The stories are so many. So many, and so exactly the same that they aren’t even all that interesting. But if I tell you any, I know I have to tell you several, because even as it’s happening to you, you are already course-correcting your own thoughts. Blaming yourself: It can’t be what it clearly is. And so we do that to one another. Don’t “cry sexism,” just be better. Never mind the outcomes, the responses, or the fact that I have never found tone of voice, outfit, or endless patience and graciousness (or whatever else is supposed to lead to listening) to make a difference.
I don’t know that it exists.
And by listening I don’t mean deferring to me as the expert on everything: I am not that. Knowing that is a pretty big piece of self-awareness.
I mean talking to me like I’m a person. Possibly considering or even seeking my perspective.
One time, at a small barbecue with friends, two men I knew well were talking about social media. One of them had a small following garnered from work he does, and he had recently been trolled for the first time. Of the three of us, I was the only one who had been a public figure online for many years, including a mass of experience with online trolling, death threats, insults, and so much feedback. I said something about my experience and both looked at me like I had absolutely no business engaging in the conversation. I was to listen. Not to add a single thing. I walked away laughing, and they went back to each other, unfazed. The casual dismissal of actual expertise, without even knowing it.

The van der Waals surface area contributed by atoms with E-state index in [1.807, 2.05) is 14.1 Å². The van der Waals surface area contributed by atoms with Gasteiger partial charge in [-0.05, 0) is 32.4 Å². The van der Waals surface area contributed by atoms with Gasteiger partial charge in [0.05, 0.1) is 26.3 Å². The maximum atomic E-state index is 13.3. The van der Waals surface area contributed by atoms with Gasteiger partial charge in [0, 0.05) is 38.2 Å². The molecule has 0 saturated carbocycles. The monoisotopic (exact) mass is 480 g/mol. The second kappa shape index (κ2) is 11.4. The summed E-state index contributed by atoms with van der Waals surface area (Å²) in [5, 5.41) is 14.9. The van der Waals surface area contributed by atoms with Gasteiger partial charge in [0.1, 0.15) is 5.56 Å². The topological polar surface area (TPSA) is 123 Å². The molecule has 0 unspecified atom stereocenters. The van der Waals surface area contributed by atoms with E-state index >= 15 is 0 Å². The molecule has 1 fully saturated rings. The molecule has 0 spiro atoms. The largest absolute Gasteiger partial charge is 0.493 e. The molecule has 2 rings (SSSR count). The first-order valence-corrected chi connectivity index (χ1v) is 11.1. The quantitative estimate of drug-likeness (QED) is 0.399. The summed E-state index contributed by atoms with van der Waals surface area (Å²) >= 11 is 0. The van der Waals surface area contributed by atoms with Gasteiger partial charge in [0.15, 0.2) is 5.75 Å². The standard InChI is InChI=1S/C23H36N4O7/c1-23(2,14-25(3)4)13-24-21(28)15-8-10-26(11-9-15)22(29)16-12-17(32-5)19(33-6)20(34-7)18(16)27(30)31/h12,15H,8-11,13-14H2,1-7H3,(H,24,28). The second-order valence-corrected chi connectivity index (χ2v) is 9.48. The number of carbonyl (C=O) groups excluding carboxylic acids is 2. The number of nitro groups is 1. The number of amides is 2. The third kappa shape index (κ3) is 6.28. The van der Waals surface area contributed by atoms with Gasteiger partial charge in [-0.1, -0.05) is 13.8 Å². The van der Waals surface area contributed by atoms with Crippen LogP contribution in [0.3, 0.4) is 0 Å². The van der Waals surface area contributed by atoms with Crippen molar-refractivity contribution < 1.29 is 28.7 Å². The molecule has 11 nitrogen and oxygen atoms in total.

There has never been a conversation between myself and the men in the subset of the fitness industry I’ve existed in alongside them because they couldn’t see me to begin with.
Not as a peer. Not as an asset. Not as anything.
I wasn’t the one with the tits they ogled. I was fat (a word I’m not sure I have the right to use at my size, but one that has been hurled at me in an effort to demean my voice for as long as my memory can draw back), a feminist (since my earliest journaling days, long before hashtags were a thing, and it certainly wasn’t cool), and I had way too much to say about way too much.
It is as though our voices exist on some strange octave unintelligible to them. Impossible to understand or consider. Or pretend to.
It’s funny to me now: I had outlined a speech for them. The men. One I would never give.
Just prior, I’d given a speech about the intersections of body image and rape culture at an event created for women after the original conference it was associated with all but excluded them from presenting. I received the only standing ovation ever seen at either event. The man who ran the co-ed event (which takes place about a 40-minute drive from my house) was there, and I erroneously presumed I would be tapped to speak at that one, as well.